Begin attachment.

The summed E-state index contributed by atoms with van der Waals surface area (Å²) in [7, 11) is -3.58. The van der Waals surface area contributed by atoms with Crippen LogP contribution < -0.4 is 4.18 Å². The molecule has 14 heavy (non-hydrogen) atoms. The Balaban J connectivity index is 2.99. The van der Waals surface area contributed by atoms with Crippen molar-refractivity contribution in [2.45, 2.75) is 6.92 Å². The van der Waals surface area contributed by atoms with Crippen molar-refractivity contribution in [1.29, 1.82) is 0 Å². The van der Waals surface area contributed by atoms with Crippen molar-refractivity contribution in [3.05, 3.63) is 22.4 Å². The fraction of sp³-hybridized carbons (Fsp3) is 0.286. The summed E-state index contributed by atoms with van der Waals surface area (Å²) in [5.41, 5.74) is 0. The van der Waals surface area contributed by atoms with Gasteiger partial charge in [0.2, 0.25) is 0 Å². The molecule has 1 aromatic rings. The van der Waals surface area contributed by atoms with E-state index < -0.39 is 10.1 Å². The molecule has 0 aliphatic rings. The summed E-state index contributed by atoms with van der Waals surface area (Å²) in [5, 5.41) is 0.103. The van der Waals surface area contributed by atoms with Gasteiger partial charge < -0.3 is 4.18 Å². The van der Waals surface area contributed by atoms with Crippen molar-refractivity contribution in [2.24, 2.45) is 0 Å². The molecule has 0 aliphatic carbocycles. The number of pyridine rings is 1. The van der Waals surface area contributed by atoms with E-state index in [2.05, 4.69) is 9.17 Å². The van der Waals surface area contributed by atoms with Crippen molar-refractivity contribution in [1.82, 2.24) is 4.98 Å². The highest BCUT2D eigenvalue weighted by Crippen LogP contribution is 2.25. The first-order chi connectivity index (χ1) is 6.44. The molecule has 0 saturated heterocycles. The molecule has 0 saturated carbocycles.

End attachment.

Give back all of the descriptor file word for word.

The summed E-state index contributed by atoms with van der Waals surface area (Å²) in [7, 11) is -3.58. The van der Waals surface area contributed by atoms with Crippen LogP contribution < -0.4 is 4.18 Å². The molecule has 14 heavy (non-hydrogen) atoms. The Balaban J connectivity index is 2.99. The van der Waals surface area contributed by atoms with Crippen molar-refractivity contribution in [2.45, 2.75) is 6.92 Å². The van der Waals surface area contributed by atoms with Crippen molar-refractivity contribution in [1.29, 1.82) is 0 Å². The van der Waals surface area contributed by atoms with Crippen molar-refractivity contribution in [3.05, 3.63) is 22.4 Å². The fraction of sp³-hybridized carbons (Fsp3) is 0.286. The summed E-state index contributed by atoms with van der Waals surface area (Å²) in [5.41, 5.74) is 0. The van der Waals surface area contributed by atoms with Gasteiger partial charge in [0.2, 0.25) is 0 Å². The molecule has 1 aromatic rings. The van der Waals surface area contributed by atoms with E-state index < -0.39 is 10.1 Å². The molecule has 0 aliphatic rings. The summed E-state index contributed by atoms with van der Waals surface area (Å²) in [5, 5.41) is 0.103. The van der Waals surface area contributed by atoms with Gasteiger partial charge < -0.3 is 4.18 Å². The van der Waals surface area contributed by atoms with Crippen molar-refractivity contribution in [2.24, 2.45) is 0 Å². The molecule has 0 aliphatic carbocycles. The number of pyridine rings is 1. The van der Waals surface area contributed by atoms with E-state index in [2.05, 4.69) is 9.17 Å². The van der Waals surface area contributed by atoms with Crippen molar-refractivity contribution in [1.82, 2.24) is 4.98 Å². The highest BCUT2D eigenvalue weighted by Crippen LogP contribution is 2.25. The first-order chi connectivity index (χ1) is 6.44. The molecule has 0 saturated heterocycles. The molecule has 0 saturated carbocycles.